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Ten Thing IT Staff Need to Know About Education Records Privacy

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  • 1. Ten Things IT Staff Need to Know About Education Records Privacy Jeff von Munkwitz-Smith University Registrar University of Connecticut
  • 2. Copyright statement Copyright Jeff von Munkwitz-Smith 2002. This work is the intellectual property of the author. Permission is granted for this material to be shared for non-commercial, educational purposes, provided that this copyright statement appears on the reproduced materials and notice is given that the copying is by permission of the author. To disseminate otherwise or to republish requires written permission from the author.
  • 3. What are the regulations?
    • It’s a federal law, the Family Educational Rights and Privacy Act of 1974, as amended.
    • It applies to both K-12 and Postsecondary education.
    • With K-12, the rights belong to the parents; with Postsecondary education, the rights belong to the student, regardless of age or who pays the bills.
  • 4. What are a student’s rights?
    • The right to know about the purposes, content, and location of information kept as part of their educational records.
    • The right to gain access to and challenge the content of their educational records.
    • The right to expect that information kept as part of their educational records will be kept confidential, disclosed only with their permission or under provisions of the law.
  • 5. What’s an “Education Record”?
    • “Records, files, documents, and other materials that contain information directly related to a student and maintained by the institution or someone acting for the institution according to policy.”
  • 6. Some examples
    • Data on the student information system(s), including course management systems.
    • Paper files maintained by the institution
    • E-mail messages relating to the student
    • Employment records for student employees
    • Disciplinary records
  • 7. What’s not?
    • Employment records of people not employed as a result of their status as a student.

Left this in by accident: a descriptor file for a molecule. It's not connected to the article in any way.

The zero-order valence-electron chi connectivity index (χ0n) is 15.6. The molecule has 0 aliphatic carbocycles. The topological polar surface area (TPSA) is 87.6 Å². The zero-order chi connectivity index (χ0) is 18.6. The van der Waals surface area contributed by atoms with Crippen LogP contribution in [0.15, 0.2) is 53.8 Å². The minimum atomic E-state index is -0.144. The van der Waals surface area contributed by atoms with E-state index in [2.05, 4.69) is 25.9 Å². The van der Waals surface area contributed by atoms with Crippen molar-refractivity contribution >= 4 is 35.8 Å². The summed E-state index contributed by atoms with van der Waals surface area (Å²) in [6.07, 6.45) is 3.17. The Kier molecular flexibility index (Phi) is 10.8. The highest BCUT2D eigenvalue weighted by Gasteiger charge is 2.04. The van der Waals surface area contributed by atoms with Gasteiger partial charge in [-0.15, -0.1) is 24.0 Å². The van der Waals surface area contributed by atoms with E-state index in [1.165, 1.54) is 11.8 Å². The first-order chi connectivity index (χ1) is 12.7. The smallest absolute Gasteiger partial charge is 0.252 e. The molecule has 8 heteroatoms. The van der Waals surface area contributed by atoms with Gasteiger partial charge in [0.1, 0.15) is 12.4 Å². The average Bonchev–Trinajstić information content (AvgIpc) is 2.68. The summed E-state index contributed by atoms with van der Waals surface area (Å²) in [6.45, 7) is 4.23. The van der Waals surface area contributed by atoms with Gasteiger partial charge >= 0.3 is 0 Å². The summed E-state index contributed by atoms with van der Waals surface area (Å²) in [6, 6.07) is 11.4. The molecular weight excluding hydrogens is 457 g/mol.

• “ Sole-possession” records
    • Records of police services
    • Application records of people not admitted
    • Alumni records
    • Medical records
    • Parent’s financial information (e.g., tax returns)
  • 8. What is “Directory Information”?
    • “Information contained in an education record of a student which would not generally be considered harmful or an invasion of privacy if disclosed.”
  • 9. Allowable elements
    • Name
    • Address
    • Telephone number
    • Date and place of birth
    • Major fields of study
    • Dates of attendance
    • Degrees and awards received
    • Photograph
    • Participation in officially recognized activities and sports
    • Height and weight of athletic team members
    • Most recent educational institution attended
    • Student schedule
    • Class roster
    • FT/PT enrollment status
  • 10.
    • An institution may choose to include or exclude all or some of the allowable elements in its own definition of “directory information”.
    • It may include similar information, such as e-mail address.
    • It may not include other information, such as student identifier, religion, or ethnic background.
  • 11. Why should we care?
    • The penalty for non-compliance can be loss of all federal funding to the institution, including student financial aid.
    • While the law itself does not provide for damages to individuals, courts have increasingly used FERPA as a standard and have awarded damages to students whose education records were inappropriately released.
  • 12. Some common questions . . .
  • 13. If a student doesn’t have a“Privacy Bar”, we can release any information. Right?
    • Wrong!
    • If a student has a “privacy bar”, “no release code”, etc., you can’t release any information to the public.
    • If a student doesn’t have one, you may ONLY release Directory Information.
  • 14. What about releasing information to parents?
    • Remember: the rights belong to the student, regardless of age or who’s paying the bills!
    • Institutions MAY release non-directory information to parents of dependent students. (Know your institution’s policy.)
  • 15. Software vendors understand this. Right?
    • Not always!
    • An example: Class E-mail feature in a popular Course Management software product.
    • Another example: a popular ERP product.
    • Don’t assume they know what they’re doing!
  • 16. Do we have to release information such as email address outside the institution?
    • FERPA does not require release of directory information outside the institution, it allows it.
    • If your institution is public, it pays to know your state’s freedom of information regulations.
  • 17. Whose job is it to educate the campus?
    • Good question!
    • A partnership approach works best.
  • 18. Ten Thing IT Staff Need to Know About Education Records Privacy Where can I go for help?
    • Ask your Registrar
    • Your institution’s attorney
    • AACRAO FERPA Guide
    • The Family Policy Compliance Office web site:
    • http://www.ed.gov/offices/OM/ fpco
  • 19. When in Doubt . . .
    • Ask!
  • 20. Contact information
    • Jeff von Munkwitz-Smith
    • [email_address]
    • www.registrar.uconn.edu/ferpa.html